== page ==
Urmītaraṅgamāla, where māla is taken as the compositional form of mālā, “wreath It would not be impossible, however, to equate it with Pali māla in the possible, though doubtful, sense of “foam” or “froth,” “(amid) the foam of the tossing waves.” See P.E.D.


Literally “like”, va, so reading for ca.


See Vol. I, p. 165, n. 2.


Simbalī, Bombak heptaphyllum.


Vṛttim, for the vṛtim of the text. Should it be ghaṭim, “jar”, as in the prose version?


Saripatitīra, where sari is for Sk. sarit or for sara (Pali).


Literally " by whom you were brought,” yena vo ānitā, where vo is for yūyam. See Edgerton, Gram. §20. 44.


Asmehi, instr., cf. Pali amhehi.


See p. 73 n. 6.


See Vol. I, p. 205, n. 4.


  Ibid., p. 172, n. 4.


Panicum italicum.


See Vol. 2, p. 58, n. 7.


Mimusops elengi.


Pali and Sk. kuravaka, = the red amaranth.


Unidentified. P.E.D. queries if the name is dialectical.


See Vol. 2, p. 99, n. 5.


“A thorny plant, described as growing in deserts and fed upon by camels, Capparis aphylla” (M.W.).


“A kind of pulse. Dolichos uniflorus” (M.W.).




“Name of several plants = Terminalia tomentosa, Coccinia grandis.” (.M.W.)


Navamālikā. See P.E.D. s.v. mālikā. “Jasminum sambac” (M.W.)


Pāṭalaka, Bignonia suaveolens (M.W.).


Pterospermum acerifolium (M.W.).


“The aquatic plant Vallisneria” (M.W.).


Varṣakadhātū? = varṣaka simply for varṣika, “Agallochum” (M.W.). It may, however, be a form of the BSk. vārṣika (see Vol. 2, pp. 105, 112) a name of a variety of Jasminum sambac, Pali vassikā or vassika.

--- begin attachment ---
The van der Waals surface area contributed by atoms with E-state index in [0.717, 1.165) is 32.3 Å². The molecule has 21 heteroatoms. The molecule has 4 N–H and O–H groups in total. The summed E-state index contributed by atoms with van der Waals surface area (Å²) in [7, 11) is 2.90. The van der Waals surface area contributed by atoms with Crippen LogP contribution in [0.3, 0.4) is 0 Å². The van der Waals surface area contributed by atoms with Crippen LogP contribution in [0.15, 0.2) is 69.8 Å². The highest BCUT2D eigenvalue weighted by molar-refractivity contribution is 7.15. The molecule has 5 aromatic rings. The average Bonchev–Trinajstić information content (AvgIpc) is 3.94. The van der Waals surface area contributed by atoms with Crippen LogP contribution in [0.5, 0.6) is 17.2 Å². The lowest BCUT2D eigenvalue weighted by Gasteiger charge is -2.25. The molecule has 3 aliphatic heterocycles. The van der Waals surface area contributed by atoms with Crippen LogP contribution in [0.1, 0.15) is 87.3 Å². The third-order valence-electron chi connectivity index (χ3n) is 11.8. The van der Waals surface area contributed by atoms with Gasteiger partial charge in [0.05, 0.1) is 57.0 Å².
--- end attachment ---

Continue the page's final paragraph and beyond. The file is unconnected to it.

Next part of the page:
Mallikā. “Cf Epic Sk. mallikā, Halāyudha 2. 51.” (P.E.D.).


Vārṣikamallika. See notes 18 and 20.


Sārehi for sālehi.


Tārehi for tālehi.


See Vol. I, p. 186, n. 2.


See p. 83 n. 7.


I.e. devas in the company of Suyāma, chief of the Yāma devas, but the allusion to them here is obscure.




See Vol. I, p. 205, n. 2.


Ibid., n. 3 (where read embryopteris for etnbryopheris).


Pippala so M.W., who also gives pippali = long pepper, Piper Longum. Perhaps it is meant here as the equivalent of Pali pippala (for the usual pipphali, Sk. pippali), “pepper-tree” (See P.E.D.).


Kapittha, or “wood-apple tree”, Feronia elephantum (M.W.).


Reading āmrātaka (Spondias mangifera) for mrotaka, of the text, which latter word is unknown to the dictionaries. One MS. does begin the line with āmrā. Cf. āmra, “mango”, Mangifera indica.


See Vol. 2, p. 58, n. 6.


Sahakāra, so P.E.D. citing KhA. 53.


? = vilva or bilva (Pali billa), the tree Aegle marmelos or Bengal quince, also called Bel. (P.E.D. and M.W.).


Moca “Moriṅga pterygosperma; probably the plantain tree, Musa sapientum” (M.W.).


See Vol. I, p. 168, n. 6.


Butea frondosa (M.W.).


Reading, with two MSS., samuddhṛtā, for samudvṛttā, “swollen” (sc. with water) which Senart prefers, but which forces him to the assumption that the past part., though grammatically agreeing with keci (for kāci) is in sense a qualification of the garments the women wore. But samuddhritā seems much more natural and simple, especially when it is remembered that these women were really Rākṣasīs, who are thus represented as coming out of their natural element.


Literally, “destroyed” nāśayanti.


Literally “rubbed,” ghaṭṭa for ghaṭṭita, past part, of ghaṭṭ.


I.e. Indra.


See p. 74 n. 2.


Āliṅga, see p. 74 n. 4.


Saindhavā. Though this word might here be taken as adjective qualifying, “tabours and drums,” the analogy of the prose passage above (p. 70 text), where it is given as the name of a special instrument, sindhavavādya, suggests that here, too, the word is a substantive.


Evidently the names of two kinds of Indian lute (vallaki).


See Vol. 2, p. 154, n. 6. Edgerton (B.H.S.D.) equates AMg. ṇaula.


? Gomukhī, cf. gomukha.